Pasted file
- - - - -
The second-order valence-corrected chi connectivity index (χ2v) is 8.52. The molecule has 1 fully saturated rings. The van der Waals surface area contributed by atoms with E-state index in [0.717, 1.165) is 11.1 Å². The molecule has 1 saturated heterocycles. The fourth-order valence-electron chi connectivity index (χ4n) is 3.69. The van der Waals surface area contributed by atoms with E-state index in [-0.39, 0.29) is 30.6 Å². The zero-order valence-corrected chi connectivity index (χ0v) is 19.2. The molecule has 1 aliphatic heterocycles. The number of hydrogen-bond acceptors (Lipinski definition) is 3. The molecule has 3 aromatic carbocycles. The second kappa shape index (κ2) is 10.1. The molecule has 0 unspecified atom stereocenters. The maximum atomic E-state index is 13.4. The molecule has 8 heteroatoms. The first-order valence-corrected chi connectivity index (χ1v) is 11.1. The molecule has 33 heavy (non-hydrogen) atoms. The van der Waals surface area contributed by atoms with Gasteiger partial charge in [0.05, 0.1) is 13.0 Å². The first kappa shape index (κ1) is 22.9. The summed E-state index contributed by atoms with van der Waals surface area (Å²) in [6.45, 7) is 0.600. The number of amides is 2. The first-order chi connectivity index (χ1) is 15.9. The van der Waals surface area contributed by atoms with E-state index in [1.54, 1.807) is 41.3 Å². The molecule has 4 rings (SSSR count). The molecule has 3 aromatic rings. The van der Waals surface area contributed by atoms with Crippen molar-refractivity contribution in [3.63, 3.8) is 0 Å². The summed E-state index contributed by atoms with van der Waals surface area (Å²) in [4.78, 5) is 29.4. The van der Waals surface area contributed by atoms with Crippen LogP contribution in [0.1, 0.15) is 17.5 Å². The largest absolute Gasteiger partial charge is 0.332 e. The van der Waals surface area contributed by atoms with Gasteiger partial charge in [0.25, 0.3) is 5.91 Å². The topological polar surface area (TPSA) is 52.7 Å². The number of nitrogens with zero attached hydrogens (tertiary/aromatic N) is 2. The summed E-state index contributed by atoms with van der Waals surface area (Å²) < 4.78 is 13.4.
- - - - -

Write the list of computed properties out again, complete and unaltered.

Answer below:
The second-order valence-corrected chi connectivity index (χ2v) is 8.52. The molecule has 1 fully saturated rings. The van der Waals surface area contributed by atoms with E-state index in [0.717, 1.165) is 11.1 Å². The molecule has 1 saturated heterocycles. The fourth-order valence-electron chi connectivity index (χ4n) is 3.69. The van der Waals surface area contributed by atoms with E-state index in [-0.39, 0.29) is 30.6 Å². The zero-order valence-corrected chi connectivity index (χ0v) is 19.2. The molecule has 1 aliphatic heterocycles. The number of hydrogen-bond acceptors (Lipinski definition) is 3. The molecule has 3 aromatic carbocycles. The second kappa shape index (κ2) is 10.1. The molecule has 0 unspecified atom stereocenters. The maximum atomic E-state index is 13.4. The molecule has 8 heteroatoms. The first-order valence-corrected chi connectivity index (χ1v) is 11.1. The molecule has 33 heavy (non-hydrogen) atoms. The van der Waals surface area contributed by atoms with Gasteiger partial charge in [0.05, 0.1) is 13.0 Å². The first kappa shape index (κ1) is 22.9. The summed E-state index contributed by atoms with van der Waals surface area (Å²) in [6.45, 7) is 0.600. The number of amides is 2. The first-order chi connectivity index (χ1) is 15.9. The van der Waals surface area contributed by atoms with E-state index in [1.54, 1.807) is 41.3 Å². The molecule has 4 rings (SSSR count). The molecule has 3 aromatic rings. The van der Waals surface area contributed by atoms with Crippen molar-refractivity contribution in [3.63, 3.8) is 0 Å². The summed E-state index contributed by atoms with van der Waals surface area (Å²) in [4.78, 5) is 29.4. The van der Waals surface area contributed by atoms with Crippen LogP contribution in [0.1, 0.15) is 17.5 Å². The largest absolute Gasteiger partial charge is 0.332 e. The van der Waals surface area contributed by atoms with Gasteiger partial charge in [0.25, 0.3) is 5.91 Å². The topological polar surface area (TPSA) is 52.7 Å². The number of nitrogens with zero attached hydrogens (tertiary/aromatic N) is 2. The summed E-state index contributed by atoms with van der Waals surface area (Å²) < 4.78 is 13.4.